South Georgia has a dramatic setting with glacier-clad rugged mountains. Lying in the Southern Ocean south of the Antarctic convergence, the cold sea is booming with life. The island, often referred to as “The Galapagos of the Poles”, can only be reached by ship. There is no permanent human settlement, but seabirds and seals breed in the millions. The difficulty of getting there and the restrictions to protect the environment, makes South Georgia one of the least-visited tourist destinations in the world. Today the island has been largely left to recover from human over-exploration, resulting in dramatic increases in the number of whales, seals as well as penguin and seabird populations. The itinerary and activities over the next days are largely dependent on the weather and the sea.

The British administration at Grytviken, a former Norwegian whaling station, is also worth a visit. The famed British explorer Ernest Shackleton died in Grytviken on his second visit, and is buried south of the station. The endemic South Georgia pipits and South Georgia pintails may be seen around the buildings.

We will have a chance to visit Salisbury Plain, home to one of the largest king penguin colonies on the island, estimated between 250,000 and 5,000,000. Gentoo penguins, giant petrels and Antarctic prions also breed on the island.

We will explore the fjords of the north coast and take as many shore landings as time and the swelling sea will allow us. The proximity of the possible landing locations usually allows for a very diversified and active itinerary, sure to give us memories for a lifetime.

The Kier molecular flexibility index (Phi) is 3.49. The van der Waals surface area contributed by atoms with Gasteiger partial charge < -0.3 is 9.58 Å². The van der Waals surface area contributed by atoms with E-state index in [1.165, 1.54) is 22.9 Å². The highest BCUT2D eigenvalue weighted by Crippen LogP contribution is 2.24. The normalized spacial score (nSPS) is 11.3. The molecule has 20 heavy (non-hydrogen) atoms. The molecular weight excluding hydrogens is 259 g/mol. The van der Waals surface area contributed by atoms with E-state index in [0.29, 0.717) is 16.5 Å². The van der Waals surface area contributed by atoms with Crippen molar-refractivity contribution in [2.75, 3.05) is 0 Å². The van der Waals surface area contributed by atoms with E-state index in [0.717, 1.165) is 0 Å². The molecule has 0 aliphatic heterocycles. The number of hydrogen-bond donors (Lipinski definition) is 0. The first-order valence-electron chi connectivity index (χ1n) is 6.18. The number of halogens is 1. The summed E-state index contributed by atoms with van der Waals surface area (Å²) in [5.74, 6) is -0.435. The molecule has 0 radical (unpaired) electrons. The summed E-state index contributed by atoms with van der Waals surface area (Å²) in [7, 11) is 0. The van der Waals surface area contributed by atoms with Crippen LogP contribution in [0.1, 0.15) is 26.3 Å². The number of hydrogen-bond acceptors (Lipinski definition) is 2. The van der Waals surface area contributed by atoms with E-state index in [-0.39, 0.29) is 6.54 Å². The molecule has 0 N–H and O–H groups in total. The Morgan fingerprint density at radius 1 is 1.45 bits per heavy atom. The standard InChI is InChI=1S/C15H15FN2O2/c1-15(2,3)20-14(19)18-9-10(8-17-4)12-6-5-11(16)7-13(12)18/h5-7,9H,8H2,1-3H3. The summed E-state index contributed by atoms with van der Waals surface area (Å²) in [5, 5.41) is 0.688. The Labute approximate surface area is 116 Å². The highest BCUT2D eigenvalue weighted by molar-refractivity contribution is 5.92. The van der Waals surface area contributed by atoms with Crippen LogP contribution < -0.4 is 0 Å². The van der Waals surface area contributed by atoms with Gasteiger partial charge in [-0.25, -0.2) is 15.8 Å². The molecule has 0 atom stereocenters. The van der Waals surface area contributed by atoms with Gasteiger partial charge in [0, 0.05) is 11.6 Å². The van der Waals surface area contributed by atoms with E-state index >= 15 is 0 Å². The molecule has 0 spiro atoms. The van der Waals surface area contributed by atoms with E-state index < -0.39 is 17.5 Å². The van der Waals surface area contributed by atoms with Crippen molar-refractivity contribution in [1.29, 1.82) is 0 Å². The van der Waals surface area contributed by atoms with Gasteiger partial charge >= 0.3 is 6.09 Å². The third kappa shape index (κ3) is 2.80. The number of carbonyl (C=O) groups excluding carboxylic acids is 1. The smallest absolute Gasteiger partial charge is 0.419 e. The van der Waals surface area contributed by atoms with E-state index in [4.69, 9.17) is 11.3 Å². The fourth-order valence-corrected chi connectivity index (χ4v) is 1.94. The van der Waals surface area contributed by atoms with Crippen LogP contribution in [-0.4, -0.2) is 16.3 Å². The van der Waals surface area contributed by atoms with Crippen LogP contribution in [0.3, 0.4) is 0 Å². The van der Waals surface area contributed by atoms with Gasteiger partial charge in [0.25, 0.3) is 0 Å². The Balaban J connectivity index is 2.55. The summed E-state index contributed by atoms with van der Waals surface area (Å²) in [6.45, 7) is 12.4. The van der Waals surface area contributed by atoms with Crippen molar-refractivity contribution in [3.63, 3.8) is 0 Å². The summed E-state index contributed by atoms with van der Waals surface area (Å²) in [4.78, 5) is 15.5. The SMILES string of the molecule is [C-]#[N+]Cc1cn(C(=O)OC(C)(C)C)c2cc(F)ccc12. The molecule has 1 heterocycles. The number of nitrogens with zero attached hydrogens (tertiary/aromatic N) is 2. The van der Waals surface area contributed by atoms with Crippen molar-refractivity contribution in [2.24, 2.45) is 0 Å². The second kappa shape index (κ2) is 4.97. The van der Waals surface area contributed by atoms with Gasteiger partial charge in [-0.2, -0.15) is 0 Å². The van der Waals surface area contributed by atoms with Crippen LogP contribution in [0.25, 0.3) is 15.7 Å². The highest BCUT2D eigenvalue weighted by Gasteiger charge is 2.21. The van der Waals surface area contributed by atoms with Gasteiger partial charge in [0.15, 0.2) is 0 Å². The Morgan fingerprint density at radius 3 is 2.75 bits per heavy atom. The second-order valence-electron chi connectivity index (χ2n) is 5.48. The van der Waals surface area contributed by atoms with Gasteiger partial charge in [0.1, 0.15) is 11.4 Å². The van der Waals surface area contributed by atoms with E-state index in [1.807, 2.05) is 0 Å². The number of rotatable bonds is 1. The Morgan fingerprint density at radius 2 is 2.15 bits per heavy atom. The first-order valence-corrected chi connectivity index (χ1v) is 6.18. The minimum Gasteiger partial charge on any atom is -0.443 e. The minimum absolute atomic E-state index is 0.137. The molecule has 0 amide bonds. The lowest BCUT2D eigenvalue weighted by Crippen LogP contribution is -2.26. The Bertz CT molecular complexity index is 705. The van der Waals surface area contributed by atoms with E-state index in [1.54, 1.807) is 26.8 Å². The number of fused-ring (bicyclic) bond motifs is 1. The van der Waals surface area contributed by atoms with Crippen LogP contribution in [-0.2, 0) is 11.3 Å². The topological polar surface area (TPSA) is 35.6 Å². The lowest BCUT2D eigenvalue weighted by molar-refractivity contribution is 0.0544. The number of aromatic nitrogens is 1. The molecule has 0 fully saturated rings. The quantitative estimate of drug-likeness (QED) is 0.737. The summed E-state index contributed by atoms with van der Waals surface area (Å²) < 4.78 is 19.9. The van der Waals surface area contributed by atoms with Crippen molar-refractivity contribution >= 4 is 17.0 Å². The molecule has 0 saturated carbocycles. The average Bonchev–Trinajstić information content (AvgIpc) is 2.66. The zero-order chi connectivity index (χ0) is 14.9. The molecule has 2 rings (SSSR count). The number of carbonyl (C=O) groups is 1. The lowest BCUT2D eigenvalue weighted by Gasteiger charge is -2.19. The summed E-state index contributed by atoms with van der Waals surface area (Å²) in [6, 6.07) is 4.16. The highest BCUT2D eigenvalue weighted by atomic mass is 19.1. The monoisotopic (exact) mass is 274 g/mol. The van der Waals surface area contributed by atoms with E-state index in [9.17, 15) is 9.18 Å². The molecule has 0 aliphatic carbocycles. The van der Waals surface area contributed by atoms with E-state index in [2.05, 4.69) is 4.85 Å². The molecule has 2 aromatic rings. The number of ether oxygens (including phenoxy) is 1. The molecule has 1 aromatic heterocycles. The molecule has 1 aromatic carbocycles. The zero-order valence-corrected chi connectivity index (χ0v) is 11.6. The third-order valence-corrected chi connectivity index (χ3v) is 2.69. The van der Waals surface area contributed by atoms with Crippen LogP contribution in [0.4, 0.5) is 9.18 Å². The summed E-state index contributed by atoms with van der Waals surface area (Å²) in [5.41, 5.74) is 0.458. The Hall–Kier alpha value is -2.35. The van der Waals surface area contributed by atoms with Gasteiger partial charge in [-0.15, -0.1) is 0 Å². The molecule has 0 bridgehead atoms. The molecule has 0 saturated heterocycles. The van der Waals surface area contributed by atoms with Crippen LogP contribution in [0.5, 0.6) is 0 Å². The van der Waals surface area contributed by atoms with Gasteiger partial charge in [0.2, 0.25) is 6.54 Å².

The marine life around South Georgia is at its most active during March/April, with thousands of whales feeding with ferocity to prepare for their coming migrations. Fur seal pups amass on the shorelines and Albatross chicks are peeking out from the nests. The king penguin chicks will shed their brown feathers and start heading into the ocean, other penguins like gentoo, macaroni and chinstrap will also see their chicks starting to grow confidence for a life on their own.

Day 16-17: At sea toward South America

We are now into the last leg of this adventurous voyage, heading to Uruguay’s capital of Montevideo.

Day 18: Montevideo, Uruguay

After a hearty farewell to vessel and crew, we disembark in the morning after breakfast.

Please note: The above itinerary is a guide only. Our exact route and program will vary to take best advantage of local weather and ice conditions and opportunities to view wildlife. Changes will be made by the Captain and/or Expedition Leader to facilitate the best results from the prevailing conditions. A daily program sheet will be issued on board. Flexibility is the key to success.

INCLUSIONS
  • 18-day/17-night cruise with accommodation in a shared outside stateroom with private facilities
  • Shuttle transfers to ship from city centre (Ushuaia)
  • All Zodiac landings and excursions as per itinerary
  • Expedition parka
  • Rubber boot rentals
  • Guiding and lectures by our expedition leader and team
  • Special Photo Workshop
  • English-speaking expedition team
  • Visual Journal link after voyage including voyage log, gallery, maps, species list and more!
  • Full board on the ship - breakfast, lunch, dinner and afternoon snacks
  • Free tea and coffee 24 hours’ daily
  • Welcome and farewell cocktails
  • Taxes
EXCLUSIONS
  • Extra excursions and activities not mentioned in the itinerary
  • Single room supplement and stateroom upgrades
  • Meals not on board the ship
  • Beverages (other than coffee and tea)
  • Tips for the crew (we recommend USD 14 per person per day)
  • Personal expenses
  • Anything not mentioned under ’Inclusions’

CONTACT US FOR MORE INFORMATION!